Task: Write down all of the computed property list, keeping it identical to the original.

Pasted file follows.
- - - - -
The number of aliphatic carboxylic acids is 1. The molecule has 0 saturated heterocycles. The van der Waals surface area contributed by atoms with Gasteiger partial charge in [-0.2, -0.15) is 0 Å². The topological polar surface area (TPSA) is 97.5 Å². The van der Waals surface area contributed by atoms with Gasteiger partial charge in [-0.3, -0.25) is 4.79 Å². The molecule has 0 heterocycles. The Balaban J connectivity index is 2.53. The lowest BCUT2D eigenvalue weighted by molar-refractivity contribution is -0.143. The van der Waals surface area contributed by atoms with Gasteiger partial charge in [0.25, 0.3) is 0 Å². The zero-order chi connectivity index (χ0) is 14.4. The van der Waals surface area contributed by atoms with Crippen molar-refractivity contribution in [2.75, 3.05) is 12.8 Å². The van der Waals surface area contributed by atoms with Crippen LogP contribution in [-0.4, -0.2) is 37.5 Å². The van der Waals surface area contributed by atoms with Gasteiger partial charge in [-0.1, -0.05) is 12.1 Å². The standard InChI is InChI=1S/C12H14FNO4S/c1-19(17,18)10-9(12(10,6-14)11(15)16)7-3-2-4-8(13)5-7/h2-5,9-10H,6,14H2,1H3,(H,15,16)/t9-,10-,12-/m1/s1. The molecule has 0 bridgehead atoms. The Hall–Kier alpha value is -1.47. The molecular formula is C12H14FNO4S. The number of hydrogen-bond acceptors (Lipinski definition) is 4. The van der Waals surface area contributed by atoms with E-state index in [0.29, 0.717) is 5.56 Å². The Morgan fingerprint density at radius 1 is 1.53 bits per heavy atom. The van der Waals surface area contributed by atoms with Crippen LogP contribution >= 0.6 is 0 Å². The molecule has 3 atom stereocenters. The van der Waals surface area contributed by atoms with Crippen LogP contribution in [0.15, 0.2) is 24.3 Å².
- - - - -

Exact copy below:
The number of aliphatic carboxylic acids is 1. The molecule has 0 saturated heterocycles. The van der Waals surface area contributed by atoms with Gasteiger partial charge in [-0.2, -0.15) is 0 Å². The topological polar surface area (TPSA) is 97.5 Å². The van der Waals surface area contributed by atoms with Gasteiger partial charge in [-0.3, -0.25) is 4.79 Å². The molecule has 0 heterocycles. The Balaban J connectivity index is 2.53. The lowest BCUT2D eigenvalue weighted by molar-refractivity contribution is -0.143. The van der Waals surface area contributed by atoms with Gasteiger partial charge in [0.25, 0.3) is 0 Å². The zero-order chi connectivity index (χ0) is 14.4. The van der Waals surface area contributed by atoms with Crippen molar-refractivity contribution in [2.75, 3.05) is 12.8 Å². The van der Waals surface area contributed by atoms with Crippen LogP contribution in [-0.4, -0.2) is 37.5 Å². The van der Waals surface area contributed by atoms with Gasteiger partial charge in [-0.1, -0.05) is 12.1 Å². The standard InChI is InChI=1S/C12H14FNO4S/c1-19(17,18)10-9(12(10,6-14)11(15)16)7-3-2-4-8(13)5-7/h2-5,9-10H,6,14H2,1H3,(H,15,16)/t9-,10-,12-/m1/s1. The molecule has 0 bridgehead atoms. The Hall–Kier alpha value is -1.47. The molecular formula is C12H14FNO4S. The number of hydrogen-bond acceptors (Lipinski definition) is 4. The van der Waals surface area contributed by atoms with E-state index in [0.29, 0.717) is 5.56 Å². The Morgan fingerprint density at radius 1 is 1.53 bits per heavy atom. The van der Waals surface area contributed by atoms with Crippen LogP contribution >= 0.6 is 0 Å². The molecule has 3 atom stereocenters. The van der Waals surface area contributed by atoms with Crippen LogP contribution in [0.15, 0.2) is 24.3 Å².